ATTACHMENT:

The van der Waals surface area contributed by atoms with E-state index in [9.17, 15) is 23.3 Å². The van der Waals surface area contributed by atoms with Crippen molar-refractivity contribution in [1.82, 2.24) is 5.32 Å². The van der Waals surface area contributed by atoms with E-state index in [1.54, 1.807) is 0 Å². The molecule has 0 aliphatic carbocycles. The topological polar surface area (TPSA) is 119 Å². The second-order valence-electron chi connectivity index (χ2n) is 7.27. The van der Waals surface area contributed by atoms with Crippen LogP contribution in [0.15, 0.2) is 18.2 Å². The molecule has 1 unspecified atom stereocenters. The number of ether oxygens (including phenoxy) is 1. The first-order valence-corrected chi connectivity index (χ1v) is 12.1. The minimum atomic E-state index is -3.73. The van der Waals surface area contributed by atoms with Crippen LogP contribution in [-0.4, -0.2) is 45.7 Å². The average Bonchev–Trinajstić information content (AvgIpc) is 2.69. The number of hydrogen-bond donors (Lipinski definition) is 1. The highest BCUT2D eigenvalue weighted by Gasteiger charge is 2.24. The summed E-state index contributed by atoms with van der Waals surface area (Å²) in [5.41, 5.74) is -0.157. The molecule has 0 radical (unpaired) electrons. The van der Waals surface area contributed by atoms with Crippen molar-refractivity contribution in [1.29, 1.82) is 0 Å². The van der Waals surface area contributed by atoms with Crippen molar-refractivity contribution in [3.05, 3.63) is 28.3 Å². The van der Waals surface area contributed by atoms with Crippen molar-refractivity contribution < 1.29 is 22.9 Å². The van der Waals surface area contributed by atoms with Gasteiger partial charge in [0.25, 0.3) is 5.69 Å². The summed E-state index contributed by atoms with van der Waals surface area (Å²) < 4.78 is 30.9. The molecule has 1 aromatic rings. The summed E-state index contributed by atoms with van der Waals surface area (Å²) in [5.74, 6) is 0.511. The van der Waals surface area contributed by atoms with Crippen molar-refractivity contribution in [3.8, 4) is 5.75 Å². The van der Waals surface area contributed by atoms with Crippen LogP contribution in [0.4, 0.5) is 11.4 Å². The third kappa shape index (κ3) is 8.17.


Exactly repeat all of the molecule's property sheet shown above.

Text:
The van der Waals surface area contributed by atoms with E-state index in [9.17, 15) is 23.3 Å². The van der Waals surface area contributed by atoms with Crippen molar-refractivity contribution in [1.82, 2.24) is 5.32 Å². The van der Waals surface area contributed by atoms with E-state index in [1.54, 1.807) is 0 Å². The molecule has 0 aliphatic carbocycles. The topological polar surface area (TPSA) is 119 Å². The second-order valence-electron chi connectivity index (χ2n) is 7.27. The van der Waals surface area contributed by atoms with Crippen LogP contribution in [0.15, 0.2) is 18.2 Å². The molecule has 1 unspecified atom stereocenters. The number of ether oxygens (including phenoxy) is 1. The first-order valence-corrected chi connectivity index (χ1v) is 12.1. The minimum atomic E-state index is -3.73. The van der Waals surface area contributed by atoms with Crippen LogP contribution in [-0.4, -0.2) is 45.7 Å². The average Bonchev–Trinajstić information content (AvgIpc) is 2.69. The number of hydrogen-bond donors (Lipinski definition) is 1. The highest BCUT2D eigenvalue weighted by Gasteiger charge is 2.24. The summed E-state index contributed by atoms with van der Waals surface area (Å²) in [5.41, 5.74) is -0.157. The molecule has 0 radical (unpaired) electrons. The van der Waals surface area contributed by atoms with Crippen molar-refractivity contribution in [1.29, 1.82) is 0 Å². The van der Waals surface area contributed by atoms with Crippen molar-refractivity contribution in [3.05, 3.63) is 28.3 Å². The van der Waals surface area contributed by atoms with Crippen molar-refractivity contribution < 1.29 is 22.9 Å². The van der Waals surface area contributed by atoms with Gasteiger partial charge in [0.25, 0.3) is 5.69 Å². The summed E-state index contributed by atoms with van der Waals surface area (Å²) < 4.78 is 30.9. The molecule has 1 aromatic rings. The summed E-state index contributed by atoms with van der Waals surface area (Å²) in [5.74, 6) is 0.511. The van der Waals surface area contributed by atoms with Crippen molar-refractivity contribution in [3.8, 4) is 5.75 Å². The van der Waals surface area contributed by atoms with Crippen LogP contribution in [0.4, 0.5) is 11.4 Å². The third kappa shape index (κ3) is 8.17.